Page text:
Industry organisations want petroleum products to come under the ambit of the Goods and Services Tax (GST) in Budget 2023-24, which Finance Minister Nirmala Sitharaman will present in Parliament on February 1, to lower costs.
The Confederation of Indian Industry (CII) said the government should consider bringing petroleum products as well as electricity tariffs and real estate under GST at some stage over the medium term.
To be sure, any decision on GST is taken by the GST Council, a joint forum of the Centre and the states. But a recommendation in the Budget by Finance Minister Nirmala Sitharaman, who heads the Council, can be a big positive signal.
“Until the time petroleum products are brought within GST net, suitable amendment in the excise laws be made to allow credit of GST paid on inputs/input services and capital goods against payment of excise duty to the manufacturers of petroleum products,” the Federation of Indian Chambers of Commerce & Industry (FICCI) said in a pre-budget memorandum.
The energy sector has been turbulent this year because of geopolitical tensions that triggered Russia’s invasion of Ukraine in February, disrupting supply chains, sparked interest rate increases that tightened credit markets and recession fears in the US and Europe.
The Russia-Ukraine war upended the global energy market, forcing even large economies to rethink their energy sources, targets and equations.
Actions against the climate change crisis—which primarily include reducing the reliance on fossil fuels—have also gained momentum as net-zero targets of many nations approach the end of this decade.
With less than two months left for the Union Budget 2023-24, industry organisations have put forward their expectations from the upcoming budget.
Crude oil prices have been volatile since the Russia’s invasion of Ukraine. The price of a barrel of crude oil—which is currently trading below $80—hit a 14-year high of more than $139 in March.
In response to Russia’s invasion of Ukraine, G7 countries have imposed a price cap of $60 per barrel on the exports of Russian oil to undermine that country’s largest source of income.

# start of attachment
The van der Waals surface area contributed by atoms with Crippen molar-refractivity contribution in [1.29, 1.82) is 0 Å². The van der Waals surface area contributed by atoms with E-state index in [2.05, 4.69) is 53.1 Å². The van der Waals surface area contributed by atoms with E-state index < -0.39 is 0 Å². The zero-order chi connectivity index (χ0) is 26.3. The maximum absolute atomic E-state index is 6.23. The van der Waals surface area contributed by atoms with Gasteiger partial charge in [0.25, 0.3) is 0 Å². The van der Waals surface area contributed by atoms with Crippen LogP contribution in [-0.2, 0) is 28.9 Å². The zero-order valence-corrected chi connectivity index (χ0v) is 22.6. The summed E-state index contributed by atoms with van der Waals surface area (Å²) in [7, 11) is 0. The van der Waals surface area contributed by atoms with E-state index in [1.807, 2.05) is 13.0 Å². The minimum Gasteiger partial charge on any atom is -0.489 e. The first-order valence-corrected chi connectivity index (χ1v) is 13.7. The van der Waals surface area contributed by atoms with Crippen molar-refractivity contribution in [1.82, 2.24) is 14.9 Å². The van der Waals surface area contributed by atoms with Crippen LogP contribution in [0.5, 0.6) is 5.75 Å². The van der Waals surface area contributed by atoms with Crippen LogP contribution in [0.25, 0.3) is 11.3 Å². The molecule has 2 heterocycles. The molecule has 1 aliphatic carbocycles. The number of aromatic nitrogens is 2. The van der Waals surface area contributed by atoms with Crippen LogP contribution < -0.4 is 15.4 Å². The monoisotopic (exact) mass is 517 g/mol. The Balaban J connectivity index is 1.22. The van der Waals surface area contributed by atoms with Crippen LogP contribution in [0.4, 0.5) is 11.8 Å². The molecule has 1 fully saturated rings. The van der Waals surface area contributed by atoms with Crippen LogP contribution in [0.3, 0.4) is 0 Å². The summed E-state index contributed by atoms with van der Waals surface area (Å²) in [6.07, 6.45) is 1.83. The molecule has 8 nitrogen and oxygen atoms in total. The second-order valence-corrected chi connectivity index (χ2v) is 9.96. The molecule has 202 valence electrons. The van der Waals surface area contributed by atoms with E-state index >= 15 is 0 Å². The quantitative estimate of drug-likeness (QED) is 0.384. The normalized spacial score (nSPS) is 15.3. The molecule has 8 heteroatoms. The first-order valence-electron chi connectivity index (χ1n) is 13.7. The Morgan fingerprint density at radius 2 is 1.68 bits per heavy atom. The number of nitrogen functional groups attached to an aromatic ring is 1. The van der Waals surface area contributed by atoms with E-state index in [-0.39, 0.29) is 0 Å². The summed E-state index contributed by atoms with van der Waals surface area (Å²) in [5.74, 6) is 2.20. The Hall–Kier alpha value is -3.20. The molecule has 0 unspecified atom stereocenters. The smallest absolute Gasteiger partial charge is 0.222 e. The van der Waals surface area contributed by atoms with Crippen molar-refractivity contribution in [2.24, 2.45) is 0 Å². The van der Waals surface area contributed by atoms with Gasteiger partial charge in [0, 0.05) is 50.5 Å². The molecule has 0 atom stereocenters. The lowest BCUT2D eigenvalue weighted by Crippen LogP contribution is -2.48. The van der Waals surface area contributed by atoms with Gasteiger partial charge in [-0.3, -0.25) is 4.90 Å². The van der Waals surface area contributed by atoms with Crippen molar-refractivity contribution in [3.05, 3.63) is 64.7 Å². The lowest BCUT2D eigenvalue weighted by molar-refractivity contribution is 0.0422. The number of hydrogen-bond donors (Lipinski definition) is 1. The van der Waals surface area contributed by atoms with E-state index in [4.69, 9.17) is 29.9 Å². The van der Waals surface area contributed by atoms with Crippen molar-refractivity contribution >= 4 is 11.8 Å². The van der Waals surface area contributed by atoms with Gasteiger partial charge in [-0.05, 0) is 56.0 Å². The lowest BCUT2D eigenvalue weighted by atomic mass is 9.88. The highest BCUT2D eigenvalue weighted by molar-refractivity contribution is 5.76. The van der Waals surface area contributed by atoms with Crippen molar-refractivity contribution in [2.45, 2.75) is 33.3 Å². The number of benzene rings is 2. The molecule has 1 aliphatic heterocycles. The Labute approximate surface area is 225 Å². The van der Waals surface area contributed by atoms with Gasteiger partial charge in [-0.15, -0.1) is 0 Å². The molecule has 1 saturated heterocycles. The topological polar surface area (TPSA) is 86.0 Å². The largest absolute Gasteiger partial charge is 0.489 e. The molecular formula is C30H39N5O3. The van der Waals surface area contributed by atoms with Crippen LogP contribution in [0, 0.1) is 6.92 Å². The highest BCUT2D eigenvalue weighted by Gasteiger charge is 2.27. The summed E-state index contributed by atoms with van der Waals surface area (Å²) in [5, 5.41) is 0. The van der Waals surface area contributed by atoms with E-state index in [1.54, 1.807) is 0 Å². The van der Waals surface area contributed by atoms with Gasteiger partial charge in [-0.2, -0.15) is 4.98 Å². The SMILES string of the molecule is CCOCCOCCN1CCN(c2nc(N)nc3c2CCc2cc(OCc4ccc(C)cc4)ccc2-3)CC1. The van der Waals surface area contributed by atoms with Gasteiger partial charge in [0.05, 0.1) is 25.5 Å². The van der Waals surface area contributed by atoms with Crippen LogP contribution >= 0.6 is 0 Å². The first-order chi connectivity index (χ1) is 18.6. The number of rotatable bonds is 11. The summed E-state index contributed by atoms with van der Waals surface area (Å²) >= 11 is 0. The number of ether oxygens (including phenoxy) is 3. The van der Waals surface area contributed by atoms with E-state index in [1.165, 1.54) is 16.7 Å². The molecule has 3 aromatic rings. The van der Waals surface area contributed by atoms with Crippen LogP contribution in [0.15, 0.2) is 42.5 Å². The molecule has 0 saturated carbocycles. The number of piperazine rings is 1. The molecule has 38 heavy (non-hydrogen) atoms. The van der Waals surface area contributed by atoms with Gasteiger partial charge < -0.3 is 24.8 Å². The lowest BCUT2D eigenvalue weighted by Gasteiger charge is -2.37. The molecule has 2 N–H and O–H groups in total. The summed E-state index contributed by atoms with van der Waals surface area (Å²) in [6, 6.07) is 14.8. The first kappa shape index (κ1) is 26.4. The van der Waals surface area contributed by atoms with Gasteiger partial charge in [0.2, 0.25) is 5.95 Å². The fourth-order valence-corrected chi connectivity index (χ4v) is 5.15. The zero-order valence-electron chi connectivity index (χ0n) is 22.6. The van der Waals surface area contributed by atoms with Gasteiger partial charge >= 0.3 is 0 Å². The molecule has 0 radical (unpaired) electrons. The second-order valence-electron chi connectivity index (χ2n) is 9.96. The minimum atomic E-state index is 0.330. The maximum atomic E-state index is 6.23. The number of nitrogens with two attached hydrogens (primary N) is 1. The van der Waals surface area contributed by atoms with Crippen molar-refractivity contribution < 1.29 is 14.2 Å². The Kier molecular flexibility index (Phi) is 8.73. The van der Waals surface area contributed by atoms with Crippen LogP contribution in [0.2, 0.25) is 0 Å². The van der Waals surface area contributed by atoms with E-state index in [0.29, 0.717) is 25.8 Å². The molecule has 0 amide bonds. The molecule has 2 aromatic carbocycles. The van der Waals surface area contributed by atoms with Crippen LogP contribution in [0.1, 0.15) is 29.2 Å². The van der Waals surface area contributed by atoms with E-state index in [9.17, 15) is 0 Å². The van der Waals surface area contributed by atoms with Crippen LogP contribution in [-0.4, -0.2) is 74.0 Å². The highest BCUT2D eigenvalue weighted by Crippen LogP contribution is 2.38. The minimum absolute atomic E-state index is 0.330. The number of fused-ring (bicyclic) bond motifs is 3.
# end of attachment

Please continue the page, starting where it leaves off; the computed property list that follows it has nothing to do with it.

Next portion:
Russia has diverted its oil supplies from its traditional market of Europe to countries in Asia. India has been benefitting from the discounts offered by Russia on crude oil since then.
Crude prices have come down in recent months due to deteriorating demand amid global inflation and recession fears. The volatility in the international market continues because the group of oil producing nations or OPEC+ often cut oil supply to support prices.
Similarly, the power sector in India faced its own challenges in 2022 as the country experienced acute power shortage because of shortages of coal supplies.
The shortages, coupled with high power demand due to scorching temperatures, led to a power crisis in the country in the summer.
Industry entities have urged the government to include the power sector as specified business under Section35AD, which permits a deduction of 100 percent of capital expenditure made during the previous year wholly and solely from company income.
Other demands of the energy sector include reduction of central excise duty on Aviation Turbine Fuel (ATF), withdrawal of the windfall tax on domestic oil production and providing 50 percent capital equipment subsidy or 6 percent yearly interest subvention, whichever is lower, to manufacturers of compressed bio-gas on capital goods.
Expectations for the Renewables Sector
With global pressure on countries for climate action, the Indian government is focussing on energy transition and pushing for renewable energy.
CII sought incentives for original equipment manufacturers (OEMs) of wind turbines.
“Provide Production Linked Incentive (PLI) benefits to Wind Turbine (OEMs) and component manufacturing for the development of new megawatt size turbines (3 to 5 MW); prototype development and full-scale production to meet the requirement of OEMs,” CII wrote in a pre-budget memorandum.
Carbon credits are an instrument used by companies to allow them to emit certain amount of greenhouse gases. Under Section 115BBG of the Income Tax Act, the government provides concessional tax of 10 percent on income from transfer from carbon credits if they are validated by United Nations Framework on Climate Change (UNFCC).
FICCI asked the government to extend the benefit to all the instruments issued under Indian regulations. “It is suggested that suitable amendments be made in Section 115BBG of the Act to ensure that the benefit is not restricted only to carbon credit units validated by the United Nations Framework on Climate Change,” said FICCI.
For achieving India’s net zero emissions target by 2070, CII suggested that a Development Finance Institution (DFI) in the climate and energy transition space in India.
It also wants a National Waste Management Authority with the mandate to help lay out Guidelines for Standardization of Request for Proposals across India, lower costs of green hydrogen through policy support like production-linked incentives for electrolyzers and cover green ammonia/green hydrogen under the definition of the infrastructure sector.
Another major ask for the renewables sector is to define what constitutes climate change sector under the Income-Tax Act, 1961, to clearly identify the types of sub-sectors or projects eligible for fiscal benefits.